- Audio and video files should have transcripts.
- Color shouldn’t be the only visual means of conveying information or a change in information.
- Text and images should be high contrast and size adjustable.
- All content should be accessible by a keyboard, not just a mouse.
- Copy is best presented as live text that can be read by a screen reader or search engine.
- Forms and fields, such as newsletter signups and contact forms, should be able to be read by a screen reader and completed through a keyboard.
- Use a web-based accessibility checker and consider using a plug-in or accessibility service to maintain compliance.
Our Five Steps to Accessibility
A website is accessible when it allows people with disabilities to perceive, understand, navigate, and interact with its content effectively. Here are some key factors we focus on when creating accessible websites:
- Perceivable: Can all users, including those with visual or hearing impairments, perceive the information presented on the website?
This involves providing alternative text for images, captions or transcripts for audio and video content, and using clear and legible text.
- Operable: Is it easy for people with various disabilities to operate the website?
We ensure users can navigate the website using a keyboard alone. Providing clear and consistent navigation menus, skip links, and logical tab order are key considerations.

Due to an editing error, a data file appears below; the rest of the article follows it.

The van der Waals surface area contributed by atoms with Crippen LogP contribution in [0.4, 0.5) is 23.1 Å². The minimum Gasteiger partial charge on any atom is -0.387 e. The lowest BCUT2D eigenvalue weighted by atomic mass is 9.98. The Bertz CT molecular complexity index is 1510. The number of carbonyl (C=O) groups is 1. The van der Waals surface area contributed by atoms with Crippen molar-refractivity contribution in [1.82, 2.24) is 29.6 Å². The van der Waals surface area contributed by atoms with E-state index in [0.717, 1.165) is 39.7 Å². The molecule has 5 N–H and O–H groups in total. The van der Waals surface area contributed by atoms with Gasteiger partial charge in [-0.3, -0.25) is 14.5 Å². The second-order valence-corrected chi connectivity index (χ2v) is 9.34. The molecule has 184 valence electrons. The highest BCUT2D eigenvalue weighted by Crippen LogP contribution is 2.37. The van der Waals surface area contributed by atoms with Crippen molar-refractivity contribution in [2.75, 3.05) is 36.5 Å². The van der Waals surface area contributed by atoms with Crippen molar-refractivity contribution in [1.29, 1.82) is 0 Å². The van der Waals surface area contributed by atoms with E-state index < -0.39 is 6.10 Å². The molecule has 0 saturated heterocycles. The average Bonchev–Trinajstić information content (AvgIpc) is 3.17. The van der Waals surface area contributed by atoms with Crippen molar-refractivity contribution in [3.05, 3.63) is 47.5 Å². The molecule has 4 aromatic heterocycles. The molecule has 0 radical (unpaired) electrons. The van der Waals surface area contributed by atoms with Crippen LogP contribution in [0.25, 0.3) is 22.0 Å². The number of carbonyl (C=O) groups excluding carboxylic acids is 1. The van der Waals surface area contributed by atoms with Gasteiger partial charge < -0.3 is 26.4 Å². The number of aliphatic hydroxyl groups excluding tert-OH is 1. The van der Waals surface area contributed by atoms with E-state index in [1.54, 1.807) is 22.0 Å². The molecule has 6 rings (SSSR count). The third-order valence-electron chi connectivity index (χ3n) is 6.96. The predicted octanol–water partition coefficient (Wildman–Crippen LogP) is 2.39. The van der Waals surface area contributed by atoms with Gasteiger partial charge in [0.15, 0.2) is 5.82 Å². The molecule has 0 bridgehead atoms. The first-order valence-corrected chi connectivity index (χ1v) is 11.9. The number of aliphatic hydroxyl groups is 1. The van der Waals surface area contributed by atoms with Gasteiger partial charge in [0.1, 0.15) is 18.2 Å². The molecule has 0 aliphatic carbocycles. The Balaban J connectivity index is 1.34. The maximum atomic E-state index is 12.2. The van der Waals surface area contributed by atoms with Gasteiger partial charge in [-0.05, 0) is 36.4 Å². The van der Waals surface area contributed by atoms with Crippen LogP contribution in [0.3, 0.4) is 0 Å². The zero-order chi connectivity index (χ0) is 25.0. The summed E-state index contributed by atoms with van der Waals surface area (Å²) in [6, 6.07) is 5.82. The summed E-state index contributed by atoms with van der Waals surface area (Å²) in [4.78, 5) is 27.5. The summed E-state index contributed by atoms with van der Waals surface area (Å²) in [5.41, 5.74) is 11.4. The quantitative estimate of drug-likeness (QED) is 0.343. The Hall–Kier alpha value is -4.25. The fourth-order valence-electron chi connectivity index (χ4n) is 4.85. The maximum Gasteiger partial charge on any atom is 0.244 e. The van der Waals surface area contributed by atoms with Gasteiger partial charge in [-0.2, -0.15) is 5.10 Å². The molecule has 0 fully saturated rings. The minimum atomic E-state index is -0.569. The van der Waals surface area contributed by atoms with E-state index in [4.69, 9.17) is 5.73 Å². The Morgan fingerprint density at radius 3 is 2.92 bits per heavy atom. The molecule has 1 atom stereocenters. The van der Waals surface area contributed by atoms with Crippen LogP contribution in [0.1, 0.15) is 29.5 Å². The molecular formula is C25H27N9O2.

- Understandable: Will users understand the content on our site?
We use clear and simple language, avoid jargon, and provide instructions or cues to assist users in completing tasks. Scannable content that uses headings, subheadings, and bullet points enhances comprehension, which is critical to communicating with all audiences.
- Robust: Can the site’s content be accessed via different browsers, assistive devices, and formats?
It’s best practice to build websites using technologies that are compatible with a wide range of assistive tools, as well as providing alternative formats for content whenever possible. This can include downloadable text versions of documents, transcripts or captions for audio and video, and options to access information through email or phone.
- Tested: Have we tested the site’s accessibility and checked-in with users?
We test the accessibility of the sites we build with available tools and assistive technologies. And yes, we still use manual testing to make sure everything is accessible as intended. We also recommend getting feedback from users with disabilities to identify any barriers.
The Government May Help Make Your Website Accessible
Good for Everybody
Following website accessibility guidance and standards will allow you to avoid expensive investigations and litigation. It will also improve your website and SEO performance and make it easier for people to find information and navigate your website. And that’s good for business.
Website accessibility is often overlooked, exposing website owners to enforcement actions and litigation while creating sites that don’t perform as well as they could. Moxxy can help you audit, update, or create an ADA-compliant site. We can also help clients that qualify get the available tax credits. Let’s chat!